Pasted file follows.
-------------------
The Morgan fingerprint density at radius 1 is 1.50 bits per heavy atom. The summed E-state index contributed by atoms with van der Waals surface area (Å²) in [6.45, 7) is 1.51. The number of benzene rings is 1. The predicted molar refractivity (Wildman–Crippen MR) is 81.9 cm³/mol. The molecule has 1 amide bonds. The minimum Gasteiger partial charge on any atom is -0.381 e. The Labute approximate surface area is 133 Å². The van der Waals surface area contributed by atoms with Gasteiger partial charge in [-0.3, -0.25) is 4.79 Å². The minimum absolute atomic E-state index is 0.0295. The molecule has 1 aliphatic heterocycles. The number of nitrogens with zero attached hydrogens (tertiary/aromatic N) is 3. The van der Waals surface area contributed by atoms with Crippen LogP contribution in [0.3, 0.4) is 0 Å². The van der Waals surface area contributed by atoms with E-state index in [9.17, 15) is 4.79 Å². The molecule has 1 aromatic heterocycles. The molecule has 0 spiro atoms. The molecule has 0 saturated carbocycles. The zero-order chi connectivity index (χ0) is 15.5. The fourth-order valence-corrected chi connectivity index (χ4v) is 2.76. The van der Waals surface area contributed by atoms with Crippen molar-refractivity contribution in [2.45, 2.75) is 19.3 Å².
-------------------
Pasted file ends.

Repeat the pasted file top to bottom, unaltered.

The Morgan fingerprint density at radius 1 is 1.50 bits per heavy atom. The summed E-state index contributed by atoms with van der Waals surface area (Å²) in [6.45, 7) is 1.51. The number of benzene rings is 1. The predicted molar refractivity (Wildman–Crippen MR) is 81.9 cm³/mol. The molecule has 1 amide bonds. The minimum Gasteiger partial charge on any atom is -0.381 e. The Labute approximate surface area is 133 Å². The van der Waals surface area contributed by atoms with Gasteiger partial charge in [-0.3, -0.25) is 4.79 Å². The minimum absolute atomic E-state index is 0.0295. The molecule has 1 aliphatic heterocycles. The number of nitrogens with zero attached hydrogens (tertiary/aromatic N) is 3. The van der Waals surface area contributed by atoms with Crippen LogP contribution in [0.3, 0.4) is 0 Å². The van der Waals surface area contributed by atoms with E-state index in [9.17, 15) is 4.79 Å². The molecule has 1 aromatic heterocycles. The molecule has 0 spiro atoms. The molecule has 0 saturated carbocycles. The zero-order chi connectivity index (χ0) is 15.5. The fourth-order valence-corrected chi connectivity index (χ4v) is 2.76. The van der Waals surface area contributed by atoms with Crippen molar-refractivity contribution in [2.45, 2.75) is 19.3 Å².